Barshai): Chamber Symphony,
Op 83a. Symphony for Strings
and Wind, Op 73a
Chamber Orchestra of
Europe / Rudolf Barshai
(DG 435 386-2)
WHEN is a quartet really a symphony? Was Shostakovich wise to endorse public face-lifts of his most private music? Let's be clear, these transcriptions of his Third and Fourth String Quartets were made at his instigation, and with his blessing. And if anyone could take this music out of its natural element and give it an entirely new perspective, his friend Rudolf Barshai could. He knew it from the inside - he had played viola in many of the quartets.
Even so, to hear the yearning Andantino of Op 83a projected so publicly is to shift less uneasily in one's seat. It is an entirely different experience. In a sense, we are no longer eavesdroppers but official observers. Even players as stunningly unanimous as these can never really convey the intimacy, the stark, unsettling immediacy of the originals. Yet Barshai is nothing if not entirely true to the spirit of these pieces. In some instances it could be argued that he has actually broadened their expressive range.
His instrumental choices are spookily idiomatic: the sinister trumpet and military drum, the skeletal xylophone in the finale of Op 83a; or the bravely operatic Passacaglia of Op 73a where solo oboe and bassoon are familiar Shostakovich voices bearing witness. Those same voices can be pungently sardonic where the air is heavy with irony; or where the mask completely drops, as in the increasingly deranged development of the Op 73a first movement.
You could not wish for better performances. It would be an exceptional quartet that matched the precision of these string players in the eerily emaciated staccato at the centre of the Op 73 second movement. ES
LOOKING at the cover of the disc you might conclude that Shostakovich was himself responsible for these orchestrations of his third and fourth string quartets. He wasn't; and while there are passages in which Barshai has succeeded in getting an authentically Shostakovichian sound - long, slowly winding woodwind solos, sparely accompanied, or the warm-blooded opening out of full strings towards the end of the Fourth Quartet's first movement - more often there is a shock rather like discovering a painfully shy friend trying to look comfortable in an aggressive check suit.
Percussion, brass and bass clarinet may add colour to the finale of the Fourth Quartet, but nothing beats the raw, straining intensity of four solo strings. And if an orchestration can be 'wrong', then the horn solo at the start of this movement certainly is. Where is the viola's quiet anguish - the hint of impending catastrophe?
Perhaps a more desperately urgent performance might have got closer, but honestly, why not go to the real thing? SJ
BORODIN: Symphonies 1-3.
Prince Igor: Overture and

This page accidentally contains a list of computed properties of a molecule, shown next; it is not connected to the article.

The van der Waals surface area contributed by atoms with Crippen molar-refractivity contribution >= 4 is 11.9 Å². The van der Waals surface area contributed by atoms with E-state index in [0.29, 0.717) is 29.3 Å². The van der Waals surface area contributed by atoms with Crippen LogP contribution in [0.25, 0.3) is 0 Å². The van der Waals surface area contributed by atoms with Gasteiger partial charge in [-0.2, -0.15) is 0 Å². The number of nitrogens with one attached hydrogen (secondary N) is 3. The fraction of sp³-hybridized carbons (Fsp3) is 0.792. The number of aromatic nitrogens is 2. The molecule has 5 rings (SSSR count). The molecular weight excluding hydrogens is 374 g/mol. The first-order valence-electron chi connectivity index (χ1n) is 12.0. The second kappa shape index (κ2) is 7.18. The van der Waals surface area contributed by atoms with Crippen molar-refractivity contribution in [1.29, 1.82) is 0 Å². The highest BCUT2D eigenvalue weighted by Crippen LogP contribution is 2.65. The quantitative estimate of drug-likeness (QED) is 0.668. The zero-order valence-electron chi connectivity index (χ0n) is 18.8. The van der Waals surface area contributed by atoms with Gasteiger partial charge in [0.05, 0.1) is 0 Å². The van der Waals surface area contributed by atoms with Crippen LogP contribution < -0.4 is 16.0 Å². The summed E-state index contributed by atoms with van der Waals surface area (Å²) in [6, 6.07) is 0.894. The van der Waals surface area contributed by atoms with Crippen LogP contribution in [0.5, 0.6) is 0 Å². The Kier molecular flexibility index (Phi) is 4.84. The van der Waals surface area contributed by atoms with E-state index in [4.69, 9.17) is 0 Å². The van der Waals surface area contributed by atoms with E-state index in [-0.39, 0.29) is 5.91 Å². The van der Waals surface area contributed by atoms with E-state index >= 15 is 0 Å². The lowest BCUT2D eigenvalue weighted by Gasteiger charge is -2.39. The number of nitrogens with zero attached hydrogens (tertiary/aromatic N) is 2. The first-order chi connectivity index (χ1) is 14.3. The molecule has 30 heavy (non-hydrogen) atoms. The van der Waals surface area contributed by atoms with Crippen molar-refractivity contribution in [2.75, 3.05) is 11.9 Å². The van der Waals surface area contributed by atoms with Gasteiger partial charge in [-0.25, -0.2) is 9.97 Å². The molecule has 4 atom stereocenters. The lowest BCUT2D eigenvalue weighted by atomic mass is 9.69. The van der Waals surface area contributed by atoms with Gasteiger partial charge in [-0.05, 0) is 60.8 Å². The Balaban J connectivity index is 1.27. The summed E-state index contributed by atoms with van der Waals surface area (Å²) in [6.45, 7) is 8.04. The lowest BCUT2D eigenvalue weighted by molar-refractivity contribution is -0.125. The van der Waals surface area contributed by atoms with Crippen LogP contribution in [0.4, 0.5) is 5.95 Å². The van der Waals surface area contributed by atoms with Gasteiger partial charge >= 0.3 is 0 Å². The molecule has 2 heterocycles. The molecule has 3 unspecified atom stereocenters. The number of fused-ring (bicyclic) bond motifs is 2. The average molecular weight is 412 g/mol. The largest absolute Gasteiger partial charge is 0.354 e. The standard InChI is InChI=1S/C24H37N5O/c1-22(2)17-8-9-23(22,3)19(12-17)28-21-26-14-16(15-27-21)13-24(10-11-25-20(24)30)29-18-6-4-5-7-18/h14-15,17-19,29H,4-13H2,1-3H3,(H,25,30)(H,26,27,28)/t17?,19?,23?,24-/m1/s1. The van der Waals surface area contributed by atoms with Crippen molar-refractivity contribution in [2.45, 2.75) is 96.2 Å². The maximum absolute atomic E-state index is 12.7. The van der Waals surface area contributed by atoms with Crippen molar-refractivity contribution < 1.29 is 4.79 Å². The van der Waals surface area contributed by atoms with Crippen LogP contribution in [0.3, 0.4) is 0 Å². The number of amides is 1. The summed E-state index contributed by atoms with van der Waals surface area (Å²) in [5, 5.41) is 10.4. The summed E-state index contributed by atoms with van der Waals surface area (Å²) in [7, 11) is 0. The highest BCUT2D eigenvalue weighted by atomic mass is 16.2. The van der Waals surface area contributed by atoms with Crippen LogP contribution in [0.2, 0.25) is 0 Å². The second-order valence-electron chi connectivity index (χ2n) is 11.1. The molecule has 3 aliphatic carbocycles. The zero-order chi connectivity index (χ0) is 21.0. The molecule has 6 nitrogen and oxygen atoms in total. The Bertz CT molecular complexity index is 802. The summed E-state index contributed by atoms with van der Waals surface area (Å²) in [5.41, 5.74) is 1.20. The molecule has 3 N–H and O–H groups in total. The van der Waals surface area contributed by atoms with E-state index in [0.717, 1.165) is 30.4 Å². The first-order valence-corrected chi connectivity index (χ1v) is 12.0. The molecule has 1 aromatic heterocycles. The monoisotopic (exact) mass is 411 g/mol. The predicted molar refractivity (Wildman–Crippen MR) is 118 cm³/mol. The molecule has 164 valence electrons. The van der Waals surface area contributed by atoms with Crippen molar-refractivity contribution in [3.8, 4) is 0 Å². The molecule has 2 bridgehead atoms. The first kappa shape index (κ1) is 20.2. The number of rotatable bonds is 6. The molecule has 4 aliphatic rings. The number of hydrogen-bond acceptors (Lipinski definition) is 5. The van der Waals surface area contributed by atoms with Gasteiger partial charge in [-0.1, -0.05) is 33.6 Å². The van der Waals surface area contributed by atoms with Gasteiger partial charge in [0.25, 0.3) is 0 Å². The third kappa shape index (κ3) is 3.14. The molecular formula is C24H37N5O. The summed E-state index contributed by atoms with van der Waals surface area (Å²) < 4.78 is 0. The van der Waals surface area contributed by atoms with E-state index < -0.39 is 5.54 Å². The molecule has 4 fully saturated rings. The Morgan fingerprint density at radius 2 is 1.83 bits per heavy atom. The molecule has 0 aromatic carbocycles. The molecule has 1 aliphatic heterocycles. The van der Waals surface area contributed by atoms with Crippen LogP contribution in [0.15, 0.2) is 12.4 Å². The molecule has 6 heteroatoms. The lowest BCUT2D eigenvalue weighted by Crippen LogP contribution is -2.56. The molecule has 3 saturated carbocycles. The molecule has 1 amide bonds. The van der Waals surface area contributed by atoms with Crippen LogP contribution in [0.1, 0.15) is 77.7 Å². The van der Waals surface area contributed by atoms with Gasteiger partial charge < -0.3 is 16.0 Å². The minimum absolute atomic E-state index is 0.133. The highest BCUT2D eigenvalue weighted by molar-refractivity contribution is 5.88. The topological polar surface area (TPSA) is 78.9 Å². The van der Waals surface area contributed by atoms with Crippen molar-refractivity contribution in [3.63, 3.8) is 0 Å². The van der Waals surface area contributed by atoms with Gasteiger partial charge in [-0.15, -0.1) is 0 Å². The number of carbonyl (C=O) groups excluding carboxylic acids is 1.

Polovtsian Dances. Notturno. In
the Steppes of Central Asia.
Orchestra / Neeme Jarvi
(DG 435 757-2 - two CDs)
FEW musicians can have spent as little time in the Ivory Tower as Alexander Borodin: part composer, part research chemist, part women's rights campaigner - the composing often coming a very poor third. A useful life, certainly, but I cannot help wishing he had taken a little time off from inspecting laboratories in German universities and got the rest of Prince Igor and the Third Symphony down on paper - apparently the music was all there in his head.
Neeme Jarvi and the Gothenburg Symphony Orchestra give the two surviving movements of the Third - a gentle song and a sharply-flavoured 5/8 scherzo - and they make a very beguiling case for them as they stand; no need for anything more. Prince Igor himself is represented too, by the Overture and, of course, the Polovtsian Dances which would have been equally delightful if the Gothenburg Symphony Chorus had matched the orchestra in brilliance and security.
The centrepieces are, as they should be, the two complete symphonies. Jarvi's account of No 1 is so fresh and crisp that it is easy to forget official pronouncements like 'technically weak' and 'derivative' as the ideas dance or sing onwards. And No 2 gets the kind of performance that sends dust and cobwebs flying and reminds the ear at every stage what an original piece this is - no wonder Liszt admired it. Excellent recordings, too - clear but with enough atmosphere to hint at wide Russian spaces. SJ
THE MUSICAL chemist once claimed that he was a composer 'in search of oblivion'. But oblivion is not an option when you are predestined for a Broadway Tony Award. He really should have stopped writing those gorgeous tunes. All the Kismet favourites are here somewhere: not even Broadway adorned the Notturno (from String Quartet No 2) quite so lavishly as Nicolai Tcherepnin. Glazunov could not resist the delectable Petite Suite for piano. If you have a penchant for fragrant arabesques, you can take your fill here.
As a symphonist, Borodin was at very least an honest broker. True, the workmanship is occasionally under threat of redundancy, but he can suddenly surprise you with his composerly instinct, as when the bracing first subject of the First Symphony turns tearful on us in the coda - a genuinely affecting moment. The star turn is still undoubtedly the Second Symphony, its rhetoric as grand as the medieval Russian heroes who inspired it. Jarvi, ever the wholehearted salesman, sounds reluctant to let go of a single bar. He has all the time in the world for that misty-eyed corker of a tune in the slow movement. And so have I. ESReuse content